Friday, December 8, 2023

#342 / Wholly Determined By The Past?

The November 10, 2023, edition of The New Yorker carried a book review by Nikhil Krishnan. The book he reviewed, by Robert M. Sapolsky, apparently urges this proposition: "We have no free will at all." Sapolsky's book is titled, Determined. The subtitle reads as follows: "A Science of Life Without Free Will." 

Here is what immediately caught my eye, as I began reading Krishnan's review of Sapolsky's book: 

Recall that old French polymath Pierre-Simon Laplace and his omniscient “demon.” If the demon knew where every particle in the universe was at a given moment, he could predict with perfect accuracy every moment in the future—which is another way of saying that the future is wholly “determined” by the past. The demon, of course, merely illustrates a thesis that can be stated in more sombre terms: everything that happens is the inevitable consequence of the laws of nature and what the universe was like once upon a time. We’re bound to do what we in fact do.

“Causal determinism,” the philosopher’s unlovely term for that unsettling hypothesis, is the default assumption of most modern science. It matters a good deal if the idea implies that none of our actions are what we call “free.” If science tells us to be determinists, and determinism is incompatible with freedom, shouldn’t we give up on judging people for doing what they were destined to do?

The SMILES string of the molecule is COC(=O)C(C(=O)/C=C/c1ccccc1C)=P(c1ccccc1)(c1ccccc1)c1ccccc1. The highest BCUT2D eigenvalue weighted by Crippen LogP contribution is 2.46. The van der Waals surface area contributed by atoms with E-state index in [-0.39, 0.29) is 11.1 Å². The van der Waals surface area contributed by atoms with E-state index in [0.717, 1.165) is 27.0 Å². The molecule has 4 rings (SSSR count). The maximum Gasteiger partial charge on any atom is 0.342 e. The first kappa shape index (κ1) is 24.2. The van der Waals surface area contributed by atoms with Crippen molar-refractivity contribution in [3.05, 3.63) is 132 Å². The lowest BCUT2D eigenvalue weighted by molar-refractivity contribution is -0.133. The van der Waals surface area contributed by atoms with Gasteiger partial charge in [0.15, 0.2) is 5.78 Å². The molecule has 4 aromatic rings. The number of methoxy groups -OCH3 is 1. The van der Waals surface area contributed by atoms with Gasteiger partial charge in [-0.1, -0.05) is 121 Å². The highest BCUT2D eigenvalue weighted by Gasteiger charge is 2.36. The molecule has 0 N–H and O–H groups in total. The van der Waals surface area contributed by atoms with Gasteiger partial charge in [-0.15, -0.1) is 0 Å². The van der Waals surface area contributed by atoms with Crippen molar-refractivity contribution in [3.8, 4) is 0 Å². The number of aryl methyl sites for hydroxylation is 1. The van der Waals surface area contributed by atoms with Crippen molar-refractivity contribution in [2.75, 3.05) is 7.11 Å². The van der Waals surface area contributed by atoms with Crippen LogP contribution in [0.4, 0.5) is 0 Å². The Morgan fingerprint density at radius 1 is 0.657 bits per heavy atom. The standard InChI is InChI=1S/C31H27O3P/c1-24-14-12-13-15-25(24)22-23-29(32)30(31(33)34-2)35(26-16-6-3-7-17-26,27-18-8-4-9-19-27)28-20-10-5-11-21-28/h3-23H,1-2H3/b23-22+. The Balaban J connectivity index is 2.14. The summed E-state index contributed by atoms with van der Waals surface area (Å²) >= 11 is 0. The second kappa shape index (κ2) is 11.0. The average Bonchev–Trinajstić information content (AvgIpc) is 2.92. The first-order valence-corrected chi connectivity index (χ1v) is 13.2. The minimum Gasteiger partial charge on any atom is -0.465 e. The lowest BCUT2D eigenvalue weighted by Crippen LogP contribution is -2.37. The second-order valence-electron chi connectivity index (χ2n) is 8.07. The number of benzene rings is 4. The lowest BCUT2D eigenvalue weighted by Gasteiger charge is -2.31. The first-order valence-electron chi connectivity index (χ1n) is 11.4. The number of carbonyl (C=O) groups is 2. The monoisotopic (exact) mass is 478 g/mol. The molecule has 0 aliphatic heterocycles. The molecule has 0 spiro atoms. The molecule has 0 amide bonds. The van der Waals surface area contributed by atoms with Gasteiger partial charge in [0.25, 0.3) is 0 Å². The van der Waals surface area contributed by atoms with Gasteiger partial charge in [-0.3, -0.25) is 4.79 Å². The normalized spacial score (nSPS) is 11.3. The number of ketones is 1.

That’s what the Stanford neurobiologist Robert M. Sapolsky urges (emphasis added).

Well, allow me (once again) to suggest that interested persons should consider my "Two Worlds Hypothesis" before buying into the Laplace-Sapolsky concept of the world in which we live. The world as described in the quotation I have just furnished, above, is a physical world. It is the "Natural World" of the stars and the planets, and we do know, indeed, that there are "laws" that govern this "Natural World," the "physical" world, and that these "laws" describe what must and will happen. If they don't do that, they're not "laws." If it ever happens that we toss a ball into the air, and it doesn't come down, but just hangs in space, beguiling our eyes, we will then consider revising the "Law of Gravity," which has proven, through the centuries, actually to describe and predict what will happen when we toss that ball. 

Our own, human world, is not determined, and our "laws" do not state what we must and will do. Our "laws" are officially-adopted statements of what we have decided we want to do. They state not inevitabilities, but possibilities. 

Friends, can't we get this distinction through our reluctant brains, and accept that it is "we" who decide what we do, in the world we create? It is not the "Big Bang," whenever and wherever that occurred, millions of years ago. Is the future really wholly "determined by the past?"

Don't you believe it! What we choose to do in the present, right now - what I choose, and you choose - will not only impact the future, it may well determine whether there will be a human future at all. 

We are "perilized," I have suggested, but we are not "paralyzed." We are not "wholly determined" by what has happened before. In the Human World that we create, the future depends on what we do right now. If we can stop acting like "spectators," and start taking action, we will be able to prove that to ourselves. 


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